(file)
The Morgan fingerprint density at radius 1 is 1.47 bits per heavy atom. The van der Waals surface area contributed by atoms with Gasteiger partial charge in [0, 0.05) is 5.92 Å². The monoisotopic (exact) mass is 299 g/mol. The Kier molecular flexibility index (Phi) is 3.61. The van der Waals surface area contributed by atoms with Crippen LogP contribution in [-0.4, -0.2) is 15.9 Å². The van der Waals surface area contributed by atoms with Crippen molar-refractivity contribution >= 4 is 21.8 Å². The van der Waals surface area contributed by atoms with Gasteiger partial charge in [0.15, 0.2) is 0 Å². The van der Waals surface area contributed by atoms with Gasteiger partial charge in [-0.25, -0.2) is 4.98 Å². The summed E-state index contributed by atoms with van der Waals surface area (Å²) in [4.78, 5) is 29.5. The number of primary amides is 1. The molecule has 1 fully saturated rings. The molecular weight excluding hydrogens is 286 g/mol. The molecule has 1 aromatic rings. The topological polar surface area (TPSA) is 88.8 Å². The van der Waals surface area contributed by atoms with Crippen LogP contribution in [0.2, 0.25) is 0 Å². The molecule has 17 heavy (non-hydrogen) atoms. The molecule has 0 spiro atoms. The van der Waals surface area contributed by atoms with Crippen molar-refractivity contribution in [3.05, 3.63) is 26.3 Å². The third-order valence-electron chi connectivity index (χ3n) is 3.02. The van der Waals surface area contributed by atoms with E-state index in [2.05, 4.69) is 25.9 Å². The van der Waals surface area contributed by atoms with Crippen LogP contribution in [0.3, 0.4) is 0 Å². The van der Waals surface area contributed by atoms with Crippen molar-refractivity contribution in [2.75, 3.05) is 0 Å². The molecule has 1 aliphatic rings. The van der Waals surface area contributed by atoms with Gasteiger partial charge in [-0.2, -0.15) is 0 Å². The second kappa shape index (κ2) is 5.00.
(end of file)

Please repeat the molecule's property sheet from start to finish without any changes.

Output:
The Morgan fingerprint density at radius 1 is 1.47 bits per heavy atom. The van der Waals surface area contributed by atoms with Gasteiger partial charge in [0, 0.05) is 5.92 Å². The monoisotopic (exact) mass is 299 g/mol. The Kier molecular flexibility index (Phi) is 3.61. The van der Waals surface area contributed by atoms with Crippen LogP contribution in [-0.4, -0.2) is 15.9 Å². The van der Waals surface area contributed by atoms with Crippen molar-refractivity contribution >= 4 is 21.8 Å². The van der Waals surface area contributed by atoms with Gasteiger partial charge in [0.15, 0.2) is 0 Å². The van der Waals surface area contributed by atoms with Gasteiger partial charge in [-0.25, -0.2) is 4.98 Å². The summed E-state index contributed by atoms with van der Waals surface area (Å²) in [4.78, 5) is 29.5. The number of primary amides is 1. The molecule has 1 fully saturated rings. The molecular weight excluding hydrogens is 286 g/mol. The molecule has 1 aromatic rings. The topological polar surface area (TPSA) is 88.8 Å². The van der Waals surface area contributed by atoms with Crippen LogP contribution in [0.2, 0.25) is 0 Å². The molecule has 17 heavy (non-hydrogen) atoms. The molecule has 0 spiro atoms. The van der Waals surface area contributed by atoms with Crippen molar-refractivity contribution in [3.05, 3.63) is 26.3 Å². The third-order valence-electron chi connectivity index (χ3n) is 3.02. The van der Waals surface area contributed by atoms with E-state index in [2.05, 4.69) is 25.9 Å². The van der Waals surface area contributed by atoms with Crippen LogP contribution in [0.3, 0.4) is 0 Å². The van der Waals surface area contributed by atoms with Crippen molar-refractivity contribution in [2.75, 3.05) is 0 Å². The molecule has 1 aliphatic rings. The van der Waals surface area contributed by atoms with Gasteiger partial charge in [-0.2, -0.15) is 0 Å². The second kappa shape index (κ2) is 5.00.